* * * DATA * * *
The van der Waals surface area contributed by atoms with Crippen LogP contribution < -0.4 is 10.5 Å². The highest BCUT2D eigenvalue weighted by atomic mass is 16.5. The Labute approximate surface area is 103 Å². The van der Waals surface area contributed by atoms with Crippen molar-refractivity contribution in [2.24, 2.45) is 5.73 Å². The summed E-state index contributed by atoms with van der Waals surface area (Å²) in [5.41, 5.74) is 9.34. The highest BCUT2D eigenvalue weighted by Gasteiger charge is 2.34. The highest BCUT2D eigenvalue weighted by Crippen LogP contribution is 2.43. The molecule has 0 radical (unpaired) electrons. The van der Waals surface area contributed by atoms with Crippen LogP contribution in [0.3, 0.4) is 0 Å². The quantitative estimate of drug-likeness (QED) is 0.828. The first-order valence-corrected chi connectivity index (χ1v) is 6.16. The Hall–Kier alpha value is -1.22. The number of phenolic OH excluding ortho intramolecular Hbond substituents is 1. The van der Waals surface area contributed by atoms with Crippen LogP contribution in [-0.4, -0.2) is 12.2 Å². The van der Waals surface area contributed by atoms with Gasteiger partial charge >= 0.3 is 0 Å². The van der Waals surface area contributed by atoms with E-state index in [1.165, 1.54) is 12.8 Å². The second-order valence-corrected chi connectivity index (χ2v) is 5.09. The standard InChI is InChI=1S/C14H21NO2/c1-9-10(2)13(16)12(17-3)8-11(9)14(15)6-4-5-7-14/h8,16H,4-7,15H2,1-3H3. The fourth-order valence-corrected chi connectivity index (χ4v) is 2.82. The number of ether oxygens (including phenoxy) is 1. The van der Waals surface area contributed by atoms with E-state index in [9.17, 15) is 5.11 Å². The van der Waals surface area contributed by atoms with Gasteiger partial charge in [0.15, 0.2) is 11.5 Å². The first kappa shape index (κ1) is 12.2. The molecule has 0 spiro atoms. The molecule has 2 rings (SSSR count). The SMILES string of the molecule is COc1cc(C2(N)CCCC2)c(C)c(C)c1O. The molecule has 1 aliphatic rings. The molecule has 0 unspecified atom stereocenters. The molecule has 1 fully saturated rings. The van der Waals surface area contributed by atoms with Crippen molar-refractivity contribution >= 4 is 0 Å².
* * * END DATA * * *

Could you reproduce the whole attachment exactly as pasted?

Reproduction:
The van der Waals surface area contributed by atoms with Crippen LogP contribution < -0.4 is 10.5 Å². The highest BCUT2D eigenvalue weighted by atomic mass is 16.5. The Labute approximate surface area is 103 Å². The van der Waals surface area contributed by atoms with Crippen molar-refractivity contribution in [2.24, 2.45) is 5.73 Å². The summed E-state index contributed by atoms with van der Waals surface area (Å²) in [5.41, 5.74) is 9.34. The highest BCUT2D eigenvalue weighted by Gasteiger charge is 2.34. The highest BCUT2D eigenvalue weighted by Crippen LogP contribution is 2.43. The molecule has 0 radical (unpaired) electrons. The van der Waals surface area contributed by atoms with Crippen LogP contribution in [0.3, 0.4) is 0 Å². The quantitative estimate of drug-likeness (QED) is 0.828. The first-order valence-corrected chi connectivity index (χ1v) is 6.16. The Hall–Kier alpha value is -1.22. The number of phenolic OH excluding ortho intramolecular Hbond substituents is 1. The van der Waals surface area contributed by atoms with Crippen LogP contribution in [-0.4, -0.2) is 12.2 Å². The van der Waals surface area contributed by atoms with Gasteiger partial charge >= 0.3 is 0 Å². The van der Waals surface area contributed by atoms with E-state index in [1.165, 1.54) is 12.8 Å². The second-order valence-corrected chi connectivity index (χ2v) is 5.09. The standard InChI is InChI=1S/C14H21NO2/c1-9-10(2)13(16)12(17-3)8-11(9)14(15)6-4-5-7-14/h8,16H,4-7,15H2,1-3H3. The fourth-order valence-corrected chi connectivity index (χ4v) is 2.82. The number of ether oxygens (including phenoxy) is 1. The van der Waals surface area contributed by atoms with E-state index in [9.17, 15) is 5.11 Å². The van der Waals surface area contributed by atoms with Gasteiger partial charge in [0.15, 0.2) is 11.5 Å². The first kappa shape index (κ1) is 12.2. The molecule has 0 spiro atoms. The molecule has 2 rings (SSSR count). The SMILES string of the molecule is COc1cc(C2(N)CCCC2)c(C)c(C)c1O. The molecule has 1 aliphatic rings. The molecule has 0 unspecified atom stereocenters. The molecule has 1 fully saturated rings. The van der Waals surface area contributed by atoms with Crippen molar-refractivity contribution >= 4 is 0 Å².